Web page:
As an all-round family car, the Ford Focus is hard to beat in the compact hatchback segment.

By virtue of its outstanding handling and a remarkably compliant ride, the fourth-generation model oozes driver appeal.

The Focus was launched in 1998 and the latest version has been designed from a clean sheet of paper, with a completely revised exterior giving it a fresh look and subsequent new lease of life.

Inside, the cabin is spacious and comfortable, but arguably lacking the overall fit-and-finish of some of its rivals.

And when it comes to tech, Ford says this Focus is its most connected and most intelligent car yet.

The latest model is available with both petrol and diesel engines.

The 118bhp version of the 1.5-litre diesel, tested here, is the mid-range of the three diesels, with a 94bhp 1.5 sitting below and a 148bhp 2.0-litre above it.

Buyers can have it with either a six-speed manual or a smooth-shifting eight-speed automatic gearbox, with the latter fitted to this test car.

It may not provide scintillating performance, but the diesel unit does produce adequate grunt to keep drivers interested. While there may be a trend towards ‘down-sized’ sub-litre engines, there’s still a lot to be said for ‘right-sized’ engines - and there’s no question that this 1.5-litre diesel unit is a great match for a car of this size.

That fact is borne out by the stats, with Ford striking a nice balance between acceptable performance (0-62 in 10.2 sec) and respectable economy (64.2mpg on average).

One area where there has been no compromise is the car’s set-up, which offers class-leading handling capabilities.

The chassis is a real beauty, with fine body control in evidence when cornering briskly. Sharp steering and high levels of grip instil further confidence in the driver.

And the more sporty set-up of the ST-Line X includes a 10mm reduction in ride height when compared with the standard Focus, as well as tweaked suspension settings.

The combination of fairly high-walled tyres and perfectly judged springs and dampers guarantees that the ride quality remains composed.

In terms of looks, the ST-Line X has a more aggressive-looking bodykit than the standard Focus, which itself boasts crisp and pleasing lines.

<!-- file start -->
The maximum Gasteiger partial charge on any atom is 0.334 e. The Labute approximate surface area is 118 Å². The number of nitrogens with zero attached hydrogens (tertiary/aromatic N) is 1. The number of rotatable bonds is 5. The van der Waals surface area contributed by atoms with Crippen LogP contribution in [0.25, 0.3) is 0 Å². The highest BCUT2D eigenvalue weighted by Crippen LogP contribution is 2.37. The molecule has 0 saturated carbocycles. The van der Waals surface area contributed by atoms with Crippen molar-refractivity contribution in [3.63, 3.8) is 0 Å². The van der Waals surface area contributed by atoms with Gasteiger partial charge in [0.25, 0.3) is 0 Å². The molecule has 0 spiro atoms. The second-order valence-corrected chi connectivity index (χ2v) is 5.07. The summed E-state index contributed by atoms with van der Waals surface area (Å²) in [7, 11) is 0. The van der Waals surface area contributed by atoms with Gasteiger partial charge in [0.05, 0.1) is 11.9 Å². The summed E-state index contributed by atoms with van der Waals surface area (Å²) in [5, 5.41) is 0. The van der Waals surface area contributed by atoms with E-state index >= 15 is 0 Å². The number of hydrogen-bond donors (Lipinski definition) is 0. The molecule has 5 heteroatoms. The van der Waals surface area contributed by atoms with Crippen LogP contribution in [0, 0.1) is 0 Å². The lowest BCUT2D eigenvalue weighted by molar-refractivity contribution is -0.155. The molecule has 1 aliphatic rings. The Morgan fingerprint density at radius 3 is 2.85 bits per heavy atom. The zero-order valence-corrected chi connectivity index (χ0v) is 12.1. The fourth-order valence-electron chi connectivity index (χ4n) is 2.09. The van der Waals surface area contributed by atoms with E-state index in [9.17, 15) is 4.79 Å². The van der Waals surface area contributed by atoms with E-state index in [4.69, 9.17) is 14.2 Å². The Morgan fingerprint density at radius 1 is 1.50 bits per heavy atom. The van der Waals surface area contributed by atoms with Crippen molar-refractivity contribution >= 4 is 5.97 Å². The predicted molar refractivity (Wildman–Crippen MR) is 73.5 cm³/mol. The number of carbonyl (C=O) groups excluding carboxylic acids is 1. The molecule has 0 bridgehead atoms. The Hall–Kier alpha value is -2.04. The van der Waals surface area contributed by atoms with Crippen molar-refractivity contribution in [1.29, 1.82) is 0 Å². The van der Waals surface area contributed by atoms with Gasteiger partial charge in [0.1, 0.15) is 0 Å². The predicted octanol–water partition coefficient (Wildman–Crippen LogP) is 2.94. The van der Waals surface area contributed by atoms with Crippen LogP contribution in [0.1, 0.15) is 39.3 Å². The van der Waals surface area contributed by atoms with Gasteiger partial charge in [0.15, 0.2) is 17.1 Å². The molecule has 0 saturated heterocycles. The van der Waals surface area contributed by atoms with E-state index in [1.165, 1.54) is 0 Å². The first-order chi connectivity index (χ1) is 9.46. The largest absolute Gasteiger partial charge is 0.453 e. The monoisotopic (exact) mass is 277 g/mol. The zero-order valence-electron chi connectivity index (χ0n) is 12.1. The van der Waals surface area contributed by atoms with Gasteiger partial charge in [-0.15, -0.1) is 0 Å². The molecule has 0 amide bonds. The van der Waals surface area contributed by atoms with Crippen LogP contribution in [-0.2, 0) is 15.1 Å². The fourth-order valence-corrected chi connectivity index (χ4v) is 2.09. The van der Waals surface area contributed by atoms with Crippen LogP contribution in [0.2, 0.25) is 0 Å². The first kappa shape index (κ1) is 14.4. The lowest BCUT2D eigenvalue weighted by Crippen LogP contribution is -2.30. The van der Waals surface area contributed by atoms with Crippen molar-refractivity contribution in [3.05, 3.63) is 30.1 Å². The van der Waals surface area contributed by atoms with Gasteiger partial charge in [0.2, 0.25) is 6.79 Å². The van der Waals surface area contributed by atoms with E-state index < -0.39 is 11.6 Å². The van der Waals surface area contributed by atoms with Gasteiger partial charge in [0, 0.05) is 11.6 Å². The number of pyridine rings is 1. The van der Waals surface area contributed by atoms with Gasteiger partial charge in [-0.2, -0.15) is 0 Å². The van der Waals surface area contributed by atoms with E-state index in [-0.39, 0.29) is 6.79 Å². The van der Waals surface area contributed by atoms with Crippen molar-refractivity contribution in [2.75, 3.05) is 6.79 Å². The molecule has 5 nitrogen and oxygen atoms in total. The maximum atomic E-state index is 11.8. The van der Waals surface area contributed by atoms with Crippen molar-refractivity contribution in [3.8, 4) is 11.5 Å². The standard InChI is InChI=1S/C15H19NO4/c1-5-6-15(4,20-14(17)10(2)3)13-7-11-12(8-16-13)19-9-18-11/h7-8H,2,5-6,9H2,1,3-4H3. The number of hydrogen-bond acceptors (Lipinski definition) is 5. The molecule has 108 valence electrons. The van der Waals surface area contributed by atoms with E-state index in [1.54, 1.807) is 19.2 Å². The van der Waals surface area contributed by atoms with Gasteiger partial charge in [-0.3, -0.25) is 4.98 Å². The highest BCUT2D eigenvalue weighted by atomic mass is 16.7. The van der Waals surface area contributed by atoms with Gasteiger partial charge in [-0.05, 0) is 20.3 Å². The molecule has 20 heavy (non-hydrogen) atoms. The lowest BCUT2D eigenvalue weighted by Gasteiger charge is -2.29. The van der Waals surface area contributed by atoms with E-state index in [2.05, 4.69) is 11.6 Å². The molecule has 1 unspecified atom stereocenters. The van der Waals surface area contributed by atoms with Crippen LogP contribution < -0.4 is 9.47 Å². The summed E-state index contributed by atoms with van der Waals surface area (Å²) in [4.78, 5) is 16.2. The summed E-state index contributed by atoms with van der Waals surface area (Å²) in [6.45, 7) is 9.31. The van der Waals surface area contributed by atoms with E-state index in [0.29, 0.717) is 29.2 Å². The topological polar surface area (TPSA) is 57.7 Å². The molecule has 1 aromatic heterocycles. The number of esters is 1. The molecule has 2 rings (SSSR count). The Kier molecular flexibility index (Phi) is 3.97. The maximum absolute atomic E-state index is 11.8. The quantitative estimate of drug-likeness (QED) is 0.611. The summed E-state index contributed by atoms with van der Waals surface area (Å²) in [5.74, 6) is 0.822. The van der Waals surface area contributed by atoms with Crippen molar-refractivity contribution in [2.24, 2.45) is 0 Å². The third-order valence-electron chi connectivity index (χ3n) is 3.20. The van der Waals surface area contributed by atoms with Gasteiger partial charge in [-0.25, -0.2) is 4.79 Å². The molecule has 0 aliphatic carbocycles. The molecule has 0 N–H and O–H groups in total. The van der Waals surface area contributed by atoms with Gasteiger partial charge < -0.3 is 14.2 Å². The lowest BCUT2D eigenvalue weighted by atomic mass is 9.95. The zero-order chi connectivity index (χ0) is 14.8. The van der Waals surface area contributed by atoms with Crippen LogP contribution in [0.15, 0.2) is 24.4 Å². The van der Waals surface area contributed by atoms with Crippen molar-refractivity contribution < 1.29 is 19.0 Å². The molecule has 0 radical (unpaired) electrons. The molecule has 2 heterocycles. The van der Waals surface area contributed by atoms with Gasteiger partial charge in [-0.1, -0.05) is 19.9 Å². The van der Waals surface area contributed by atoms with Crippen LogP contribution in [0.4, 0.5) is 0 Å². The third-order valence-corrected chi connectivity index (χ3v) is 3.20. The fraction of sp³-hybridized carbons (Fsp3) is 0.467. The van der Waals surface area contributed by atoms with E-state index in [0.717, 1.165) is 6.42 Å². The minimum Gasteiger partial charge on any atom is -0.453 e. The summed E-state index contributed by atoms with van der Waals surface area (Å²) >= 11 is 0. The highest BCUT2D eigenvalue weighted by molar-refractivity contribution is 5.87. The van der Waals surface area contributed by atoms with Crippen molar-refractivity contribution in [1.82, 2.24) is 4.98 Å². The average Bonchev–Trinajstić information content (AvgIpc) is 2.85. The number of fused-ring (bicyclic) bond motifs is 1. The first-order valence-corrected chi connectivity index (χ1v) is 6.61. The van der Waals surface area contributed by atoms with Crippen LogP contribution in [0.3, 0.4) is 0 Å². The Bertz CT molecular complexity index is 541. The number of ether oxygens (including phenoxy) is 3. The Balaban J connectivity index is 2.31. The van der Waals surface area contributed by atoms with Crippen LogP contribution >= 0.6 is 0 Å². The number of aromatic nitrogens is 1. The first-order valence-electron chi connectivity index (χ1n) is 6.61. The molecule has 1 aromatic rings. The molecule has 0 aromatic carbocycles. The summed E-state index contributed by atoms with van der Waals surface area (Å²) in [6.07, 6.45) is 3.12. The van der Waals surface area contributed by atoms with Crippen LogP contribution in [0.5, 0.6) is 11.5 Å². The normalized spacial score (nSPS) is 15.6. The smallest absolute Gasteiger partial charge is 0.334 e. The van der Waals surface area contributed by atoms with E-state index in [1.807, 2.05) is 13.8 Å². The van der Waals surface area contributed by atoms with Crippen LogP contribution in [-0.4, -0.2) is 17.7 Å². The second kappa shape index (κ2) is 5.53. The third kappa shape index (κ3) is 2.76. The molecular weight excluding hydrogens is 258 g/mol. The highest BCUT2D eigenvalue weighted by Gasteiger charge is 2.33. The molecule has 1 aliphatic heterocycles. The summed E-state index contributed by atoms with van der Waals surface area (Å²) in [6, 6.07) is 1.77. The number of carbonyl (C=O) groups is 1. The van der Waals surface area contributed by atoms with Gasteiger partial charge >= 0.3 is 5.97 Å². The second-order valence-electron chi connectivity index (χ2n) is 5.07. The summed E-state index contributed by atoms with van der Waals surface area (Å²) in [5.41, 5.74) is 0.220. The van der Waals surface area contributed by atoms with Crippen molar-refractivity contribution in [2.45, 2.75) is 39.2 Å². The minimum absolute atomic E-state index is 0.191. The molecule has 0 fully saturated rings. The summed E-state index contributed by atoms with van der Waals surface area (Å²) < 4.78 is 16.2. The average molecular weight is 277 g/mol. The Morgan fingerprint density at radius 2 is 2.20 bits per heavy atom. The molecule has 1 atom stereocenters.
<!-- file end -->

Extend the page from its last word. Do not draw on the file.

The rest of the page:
And it does a nice job of looking sleek and dynamic without being brash enough to stray into boy racer territory.

In many respects, it’s unusual for such a sporty trim to be available with a lower-powered engine, as many manufacturers reserve such flourishes for higher-powered variants.

The changes to the interior aren’t as extensive as those made to the exterior.

The material quality hasn’t improved significantly over the previous model and there are still a few too many scratchy plastics to be found.

That said, there are some nice touches, such as the red stitching on the seats and in other parts of the cabin.

The stylish flat-bottomed steering wheel and alloy pedals bring a further dash of panache.

With a wheelbase that’s 53mm longer than its predecessor, extra cabin space has been freed up - something you appreciate most in the roomy rear seats.

As for boot space, the Focus is pretty much on a par with rivals in this class.

In conclusion, the Focus leads the way in its class thanks to a blend of pin-sharp handling, a ride that’s supple yet athletic, handsome looks and a large dollop of family-friendly practicality.

When the first Focus arrived around two decades ago, it was a game changer for families looking to eat up the miles while balancing style with economy.

The second and third generations maintained the model’s appeal without setting the world alight, but this fourth generation has again got rivals scratching their heads and wondering how to compete.

Ford Focus 1.5TDCI (EcoBlue) ST-LINE X 120PS

PRICE: £26,700 on the road

ENGINE: 1.5-litre diesel

TRANSMISSION: 8-speed auto, front wheel drive

EMISSIONS: 122g/km


PERFORMANCE: Top speed of 120mph, 0-62mph in 10.2 seconds


Will's Ratings




SPACE: ****



VALUE: *****

OVERALL: *****